Factors associated with appropriate spinal immobilization and long backboard use [abstract]
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Background: The 2013 NAEMSP/ACS Committee on Trauma joint position statement on long backboard and cspine immobilization included criteria defining appropriate use of these treatments. This study sought to identify factors associated with the appropriate use of long backboard immobilization following release of these guidelines.
Methods: This was a retrospective review of collected data from Fisdap, a database of prospectively reported clinical field experiences for paramedic, AEMT, and EMT students. Inclusion criteria included student consent to research, data validated by preceptor as good data, and patient encounter date of 2013 and 2014. The association of US geographic region where the encounter occurred (West, North, South, East), student training level (EMT/AMET vs. paramedic), patient race/ethnicity (African American, Caucasian, Other, Hispanic), patient gender (male vs. female), and patient age (≤ 18; 1964; ≥65) with appropriate backboard use was evaluated using logistic regression. Appropriate use was defined according to the 2013 position statement criteria and derived from data elements from Fisdap.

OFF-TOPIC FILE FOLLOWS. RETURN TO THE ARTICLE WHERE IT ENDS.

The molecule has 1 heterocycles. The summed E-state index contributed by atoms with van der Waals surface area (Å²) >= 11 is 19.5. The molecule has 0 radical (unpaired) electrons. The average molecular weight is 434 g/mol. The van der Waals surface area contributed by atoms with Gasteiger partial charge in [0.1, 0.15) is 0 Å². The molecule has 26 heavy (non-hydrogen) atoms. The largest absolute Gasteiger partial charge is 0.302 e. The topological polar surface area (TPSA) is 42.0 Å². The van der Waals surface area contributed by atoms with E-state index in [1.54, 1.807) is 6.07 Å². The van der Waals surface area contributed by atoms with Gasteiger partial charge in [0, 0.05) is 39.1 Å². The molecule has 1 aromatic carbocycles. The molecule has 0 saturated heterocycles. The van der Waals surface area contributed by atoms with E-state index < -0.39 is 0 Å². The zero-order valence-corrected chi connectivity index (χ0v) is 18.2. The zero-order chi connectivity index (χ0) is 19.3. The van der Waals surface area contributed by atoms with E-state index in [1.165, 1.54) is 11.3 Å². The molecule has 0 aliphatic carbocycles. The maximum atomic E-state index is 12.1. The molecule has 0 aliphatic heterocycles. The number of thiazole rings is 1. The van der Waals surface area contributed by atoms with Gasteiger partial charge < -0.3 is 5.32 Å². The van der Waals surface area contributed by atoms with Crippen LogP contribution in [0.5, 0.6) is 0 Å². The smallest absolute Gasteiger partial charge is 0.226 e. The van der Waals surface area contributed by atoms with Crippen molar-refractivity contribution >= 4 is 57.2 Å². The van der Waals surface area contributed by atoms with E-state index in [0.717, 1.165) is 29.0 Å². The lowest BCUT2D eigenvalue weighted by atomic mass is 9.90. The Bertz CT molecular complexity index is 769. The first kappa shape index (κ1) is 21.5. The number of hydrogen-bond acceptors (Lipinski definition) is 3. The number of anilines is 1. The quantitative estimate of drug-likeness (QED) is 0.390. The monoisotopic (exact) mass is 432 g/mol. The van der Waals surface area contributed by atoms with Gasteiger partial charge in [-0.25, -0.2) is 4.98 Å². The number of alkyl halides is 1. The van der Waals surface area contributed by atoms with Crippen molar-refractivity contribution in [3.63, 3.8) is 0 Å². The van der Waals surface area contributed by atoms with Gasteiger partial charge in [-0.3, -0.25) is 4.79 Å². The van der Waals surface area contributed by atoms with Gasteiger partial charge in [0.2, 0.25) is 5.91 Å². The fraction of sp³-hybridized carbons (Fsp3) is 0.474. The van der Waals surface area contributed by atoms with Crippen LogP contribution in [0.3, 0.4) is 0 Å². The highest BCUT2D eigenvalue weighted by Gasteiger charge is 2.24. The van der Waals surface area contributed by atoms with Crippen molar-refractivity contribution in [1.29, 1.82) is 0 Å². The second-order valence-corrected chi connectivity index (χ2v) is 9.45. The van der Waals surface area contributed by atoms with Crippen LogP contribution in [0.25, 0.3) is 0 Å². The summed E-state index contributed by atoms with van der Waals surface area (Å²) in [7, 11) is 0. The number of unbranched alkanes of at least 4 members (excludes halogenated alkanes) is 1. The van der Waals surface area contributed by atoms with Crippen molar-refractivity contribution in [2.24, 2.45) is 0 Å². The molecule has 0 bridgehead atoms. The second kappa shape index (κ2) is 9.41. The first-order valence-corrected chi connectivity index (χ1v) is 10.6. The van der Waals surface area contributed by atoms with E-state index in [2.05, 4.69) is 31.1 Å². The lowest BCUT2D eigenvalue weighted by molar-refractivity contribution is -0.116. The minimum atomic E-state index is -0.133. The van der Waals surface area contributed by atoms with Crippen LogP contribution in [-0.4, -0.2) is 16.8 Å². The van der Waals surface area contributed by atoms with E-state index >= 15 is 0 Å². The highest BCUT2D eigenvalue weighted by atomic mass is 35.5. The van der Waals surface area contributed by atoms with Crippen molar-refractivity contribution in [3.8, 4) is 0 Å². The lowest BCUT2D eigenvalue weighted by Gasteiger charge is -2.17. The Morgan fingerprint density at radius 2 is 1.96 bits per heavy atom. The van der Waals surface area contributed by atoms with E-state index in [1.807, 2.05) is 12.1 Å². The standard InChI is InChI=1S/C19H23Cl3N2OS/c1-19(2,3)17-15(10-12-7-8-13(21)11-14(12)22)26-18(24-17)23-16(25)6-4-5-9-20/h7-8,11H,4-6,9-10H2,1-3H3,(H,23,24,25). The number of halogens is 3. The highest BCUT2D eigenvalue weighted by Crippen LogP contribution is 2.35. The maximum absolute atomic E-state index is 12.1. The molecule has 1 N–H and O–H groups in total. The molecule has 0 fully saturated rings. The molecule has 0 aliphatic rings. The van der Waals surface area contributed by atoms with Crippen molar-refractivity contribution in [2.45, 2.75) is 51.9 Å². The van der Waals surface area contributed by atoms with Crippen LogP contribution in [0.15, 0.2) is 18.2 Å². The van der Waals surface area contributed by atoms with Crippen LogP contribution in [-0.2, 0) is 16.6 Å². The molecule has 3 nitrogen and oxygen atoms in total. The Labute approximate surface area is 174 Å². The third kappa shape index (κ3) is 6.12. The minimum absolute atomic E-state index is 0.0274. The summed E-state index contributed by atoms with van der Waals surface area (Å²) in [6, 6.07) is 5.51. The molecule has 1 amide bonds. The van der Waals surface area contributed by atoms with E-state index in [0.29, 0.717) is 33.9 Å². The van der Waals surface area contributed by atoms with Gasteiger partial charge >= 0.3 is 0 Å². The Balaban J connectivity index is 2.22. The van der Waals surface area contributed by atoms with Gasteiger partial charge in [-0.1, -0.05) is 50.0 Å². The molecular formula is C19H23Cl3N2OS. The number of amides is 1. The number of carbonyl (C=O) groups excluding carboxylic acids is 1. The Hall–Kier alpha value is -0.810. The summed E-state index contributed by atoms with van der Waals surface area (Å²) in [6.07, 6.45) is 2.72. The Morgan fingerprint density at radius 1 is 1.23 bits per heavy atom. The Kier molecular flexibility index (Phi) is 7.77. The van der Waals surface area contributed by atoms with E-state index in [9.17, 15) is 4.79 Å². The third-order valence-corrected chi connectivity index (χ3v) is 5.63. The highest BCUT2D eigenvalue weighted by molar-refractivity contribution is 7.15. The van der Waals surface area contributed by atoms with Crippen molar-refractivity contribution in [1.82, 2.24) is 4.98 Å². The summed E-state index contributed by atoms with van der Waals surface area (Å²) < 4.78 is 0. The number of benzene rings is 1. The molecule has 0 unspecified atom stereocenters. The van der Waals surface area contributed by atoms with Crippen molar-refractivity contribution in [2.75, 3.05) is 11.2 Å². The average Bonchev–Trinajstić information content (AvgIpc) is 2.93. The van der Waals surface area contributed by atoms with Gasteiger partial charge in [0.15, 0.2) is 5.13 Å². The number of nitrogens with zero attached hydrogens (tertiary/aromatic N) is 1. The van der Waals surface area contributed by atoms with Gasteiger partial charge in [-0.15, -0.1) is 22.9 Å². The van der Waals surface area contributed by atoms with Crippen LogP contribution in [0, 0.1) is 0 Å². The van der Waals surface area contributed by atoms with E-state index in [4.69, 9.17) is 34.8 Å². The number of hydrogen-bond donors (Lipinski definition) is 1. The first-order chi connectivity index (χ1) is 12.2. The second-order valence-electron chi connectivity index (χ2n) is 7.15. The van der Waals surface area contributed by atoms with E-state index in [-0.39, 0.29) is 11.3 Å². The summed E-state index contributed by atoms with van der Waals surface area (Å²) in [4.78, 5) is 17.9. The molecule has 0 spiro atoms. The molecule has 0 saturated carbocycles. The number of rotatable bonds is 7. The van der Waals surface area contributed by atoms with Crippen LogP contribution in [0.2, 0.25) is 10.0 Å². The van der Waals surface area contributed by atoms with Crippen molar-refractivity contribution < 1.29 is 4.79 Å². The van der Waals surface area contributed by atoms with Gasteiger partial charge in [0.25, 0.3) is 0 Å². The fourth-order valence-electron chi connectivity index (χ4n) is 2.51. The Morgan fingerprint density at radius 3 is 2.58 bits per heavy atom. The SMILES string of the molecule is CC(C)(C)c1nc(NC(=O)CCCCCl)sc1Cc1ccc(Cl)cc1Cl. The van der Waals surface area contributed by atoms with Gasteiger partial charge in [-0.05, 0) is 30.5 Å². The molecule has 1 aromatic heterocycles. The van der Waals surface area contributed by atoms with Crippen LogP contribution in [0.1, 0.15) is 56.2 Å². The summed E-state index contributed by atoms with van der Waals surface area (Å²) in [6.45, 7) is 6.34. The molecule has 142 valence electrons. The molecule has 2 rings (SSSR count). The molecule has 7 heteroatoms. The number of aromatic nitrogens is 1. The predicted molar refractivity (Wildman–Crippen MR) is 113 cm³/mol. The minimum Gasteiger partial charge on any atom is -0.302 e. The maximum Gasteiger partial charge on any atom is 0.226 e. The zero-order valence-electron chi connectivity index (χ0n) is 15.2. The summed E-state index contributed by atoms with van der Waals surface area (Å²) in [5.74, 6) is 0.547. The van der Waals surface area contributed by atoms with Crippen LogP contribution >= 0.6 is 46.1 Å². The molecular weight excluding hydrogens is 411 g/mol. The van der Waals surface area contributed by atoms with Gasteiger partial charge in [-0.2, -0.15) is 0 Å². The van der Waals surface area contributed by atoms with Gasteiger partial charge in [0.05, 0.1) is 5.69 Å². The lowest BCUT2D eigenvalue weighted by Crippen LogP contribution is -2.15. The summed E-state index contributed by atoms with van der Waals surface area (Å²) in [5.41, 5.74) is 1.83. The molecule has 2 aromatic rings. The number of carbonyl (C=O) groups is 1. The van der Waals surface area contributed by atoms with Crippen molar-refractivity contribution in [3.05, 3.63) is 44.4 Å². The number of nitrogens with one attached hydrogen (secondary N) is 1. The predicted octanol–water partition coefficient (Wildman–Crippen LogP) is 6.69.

Results: A total of 24,020 runs (2013 = 15,417; 2014 = 8,603) met inclusion criteria and were analyzed (Table 1). Overall, 82.4% of patients were appropriately long backboarded, 13.9% had inappropriate placement, and appropriateness could not be determined in 3.7% of patients.
Encounter year (2013 = 77.9%; 2014 = 90.3%), geographic location [Midwest (OR = 1.54; 95% CI 1.31.8); South (OR = 1.24; 95% CI 1.101.40); reference = West], and race (African American; OR = 1.22; 95% CI = 1.101.36; reference = Caucasian) were all significant factors associated with higher levels of appropriate placement. Encounters with an AEMT student (OR = 0.81; 85% CI 0.710.92) and encounters with a patient ≤ 18 (OR = 0.74; 95% CI 0.66 0.82) or ≥65 (OR = 0.75; 95% CI 0.69 0.82) were associated with a lower likelihood of appropriate placement.
Conclusion: Factors associated with higher likelihood of appropriate long backboard use include patient encounter in 2014, encounters in the Midwest or South, and African American patient race. Encounters with AEMT students and encounters with patients ≤ 18 or ≥65 were associated with a lower likelihood of appropriate long backboard use.